Would supplementation be different for a younger dog versus an older dog?

YES, the older dogs actually need more joint specific nutrients added to their meals. I would recommend adding a joint supplement protocol for sport or agility dogs to maintain that optimum performance level needed for competitions and trials events. So long as the older dog enjoys the activity and care is taken around prevention for injuries. I personally have seen dogs as old as 14 years competing and still loving their sport.

As our agility dogs get older or endure an injury, they may suffer the same complications of repetitive strain on the joints and tendons as humans do, and can lose some of the lubricating fluid between the joints and vertebrae. One of the key ingredients necessary for cartilage repair is glucosamine. Normally, in healthy dogs, the body can produce sufficient glucosamine to provide for joint repair. Under arthritic or injured conditions, the need for glucosamine increases. If the body cannot provide enough glucosamine to meet this increased need then the joint repair process suffers and progresses to mobility issues.

Chondroitin sulfate is the major glycosaminoglycan (GAG) found in cartilage; it also helps inhibit enzymes that are destructive to the joint and has been shown to be an effective treatment for osteoarthritis. Since chondroitin production by the body decreases with aging, supplementation with this compound may be especially helpful for older dogs with arthritis or injuries.

It is important to control the inflammatory process; otherwise there will be further damage to the joint.  Remember, at any time there is a balance between joint destruction and joint rebuilding.  Joint destruction is caused by the inflammatory process so it is vitally important to control the inflammatory process otherwise joint destruction will predominate over joint rebuilding.  Controlling the inflammatory process can be done using traditional herbs and compounds known to reduce inflammation. MSM, which is an excellent source of sulfur, may help to control pain and inflammation. There are several herbs that have been shown to have anti-inflammatory effects: Boswellia serrata has been shown to provide anti-inflammatory relief from arthritis by inhibiting pro-inflammatory 5-lipoxygenase chemicals and blocking leukotriene synthesis.¹ Devil’s Claw has been reported in some laboratory studies to have significant pain-relieving and anti-inflammatory properties.²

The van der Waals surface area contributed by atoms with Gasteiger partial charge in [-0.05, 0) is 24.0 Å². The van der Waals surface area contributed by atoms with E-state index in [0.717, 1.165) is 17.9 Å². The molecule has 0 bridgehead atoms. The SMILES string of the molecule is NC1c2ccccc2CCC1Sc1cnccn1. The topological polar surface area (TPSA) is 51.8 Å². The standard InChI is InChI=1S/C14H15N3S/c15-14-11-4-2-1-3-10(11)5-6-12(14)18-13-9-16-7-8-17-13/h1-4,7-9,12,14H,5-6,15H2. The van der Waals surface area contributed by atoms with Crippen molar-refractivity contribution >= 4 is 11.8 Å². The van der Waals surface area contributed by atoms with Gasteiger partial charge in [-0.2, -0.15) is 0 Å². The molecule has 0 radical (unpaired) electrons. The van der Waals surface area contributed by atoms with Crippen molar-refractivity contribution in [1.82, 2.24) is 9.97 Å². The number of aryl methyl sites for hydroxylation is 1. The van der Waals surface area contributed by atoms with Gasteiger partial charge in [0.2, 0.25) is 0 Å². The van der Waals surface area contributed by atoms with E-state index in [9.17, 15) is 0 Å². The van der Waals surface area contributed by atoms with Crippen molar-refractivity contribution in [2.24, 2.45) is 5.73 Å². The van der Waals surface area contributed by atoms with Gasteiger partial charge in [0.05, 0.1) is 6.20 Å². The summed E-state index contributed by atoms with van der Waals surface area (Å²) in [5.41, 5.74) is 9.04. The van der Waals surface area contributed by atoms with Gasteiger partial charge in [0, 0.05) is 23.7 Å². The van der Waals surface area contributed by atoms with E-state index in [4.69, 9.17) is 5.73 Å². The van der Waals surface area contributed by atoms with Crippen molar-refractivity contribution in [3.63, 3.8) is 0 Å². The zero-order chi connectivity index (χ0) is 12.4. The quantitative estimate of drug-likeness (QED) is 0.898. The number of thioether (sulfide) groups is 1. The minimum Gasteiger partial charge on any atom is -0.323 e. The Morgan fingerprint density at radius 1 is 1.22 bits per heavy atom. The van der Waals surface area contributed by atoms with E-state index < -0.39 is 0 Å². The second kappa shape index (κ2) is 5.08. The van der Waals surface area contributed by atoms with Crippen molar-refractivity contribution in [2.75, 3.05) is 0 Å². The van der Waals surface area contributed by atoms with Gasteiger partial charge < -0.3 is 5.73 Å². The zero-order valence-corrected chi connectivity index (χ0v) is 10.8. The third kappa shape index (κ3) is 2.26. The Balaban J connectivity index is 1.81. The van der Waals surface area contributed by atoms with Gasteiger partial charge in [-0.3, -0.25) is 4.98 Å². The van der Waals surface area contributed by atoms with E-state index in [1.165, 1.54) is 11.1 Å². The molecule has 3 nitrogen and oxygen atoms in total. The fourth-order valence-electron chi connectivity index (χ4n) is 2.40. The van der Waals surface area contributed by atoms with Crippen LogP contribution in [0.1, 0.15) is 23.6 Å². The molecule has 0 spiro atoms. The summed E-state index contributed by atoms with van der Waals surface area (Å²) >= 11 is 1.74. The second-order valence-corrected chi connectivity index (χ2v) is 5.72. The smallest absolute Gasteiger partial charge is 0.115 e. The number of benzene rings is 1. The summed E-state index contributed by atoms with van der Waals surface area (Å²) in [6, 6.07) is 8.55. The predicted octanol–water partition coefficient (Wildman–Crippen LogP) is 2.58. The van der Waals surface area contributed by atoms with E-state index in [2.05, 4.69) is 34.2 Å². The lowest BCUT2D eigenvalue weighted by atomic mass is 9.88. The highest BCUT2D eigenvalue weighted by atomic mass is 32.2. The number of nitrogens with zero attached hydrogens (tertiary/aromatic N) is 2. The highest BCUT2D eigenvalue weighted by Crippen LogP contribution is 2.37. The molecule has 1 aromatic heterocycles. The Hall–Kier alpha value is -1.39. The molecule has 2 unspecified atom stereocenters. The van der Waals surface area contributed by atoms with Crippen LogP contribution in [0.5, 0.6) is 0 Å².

When inflammation is prevalent in the agility dog, then I move to reduce the inflammation and increasing mobility. Movement keeps the weight off and keeps the older dogs happier in general. Formulations that contain the above-mentioned herbs and MSM encourage repair through reduction of inflammation. It supports immune functions and overall health by minimizing an often overzealous inflammatory response. (Inflammation can be caused by a number of factors; food allergies and hidden pathogens for example.)

Insufficient hyaluronic acid in the joints can cause extra wear and tear on the joints and hence cause an inflammatory response at the level of the joint. Hyaluronic acid lubricates joints and is an integral component of synovial fluids and membranes around the joints. While glucosamine is a precursor used to synthesize hyaluronic acids, the syntheses of hyaluronic acids require other components which may not be present in the body in sufficient quantities because of mal-absorption or excessive usage. The sporting activities may then degrade the joints faster so supplementing with hyaluronic acid skips the process of the body having to struggle to keep up with the demand to produce it on its own by providing the body with a pool of complete ingredients necessary to make new hyaluronic acid.

Hyaluronic acid is unique in its restorative ability, and will often provide improvement, where glucosamine and chondroitin have failed to do so. Hyaluronic acid supports joint health and cartilage function, reduces joint friction, increases joint mobility, and provides lubrication and shock absorption for joints, and seems to helps alleviate pain associated with even normal exercise & activity.

As a dedicated nutritionist with the opportunity to choose better nutrition this time around for my two young dogs, I realize that I may seem a little “over-the-top” for most trainers of sport dogs. My last two large dogs died at 15 and 14 years respectively and it was due to mobility issues in the end. I believe that had I known to undertake nutrition prevention protocols sooner there could have been less damage to their joints. Today, with my young dogs now 3 and 2.5 years old I’m more determined to provide the best options for their health, growth, development and experiences to support the adventure of the dog sports we both enjoy.

1. Schweiz Arch Tierheilkd. 2004 Feb;146(2):71-9, Dietary support with Boswellia resin in canine inflammatory joint and spinal disease.
2. Wegener T. [Degenerative diseases of the musculoskeletal system–overview of current clinical studies of Devil’s Claw (Harpagophyti radix)]. Wien Med Wochenschr . 2002;152(15-16):389-92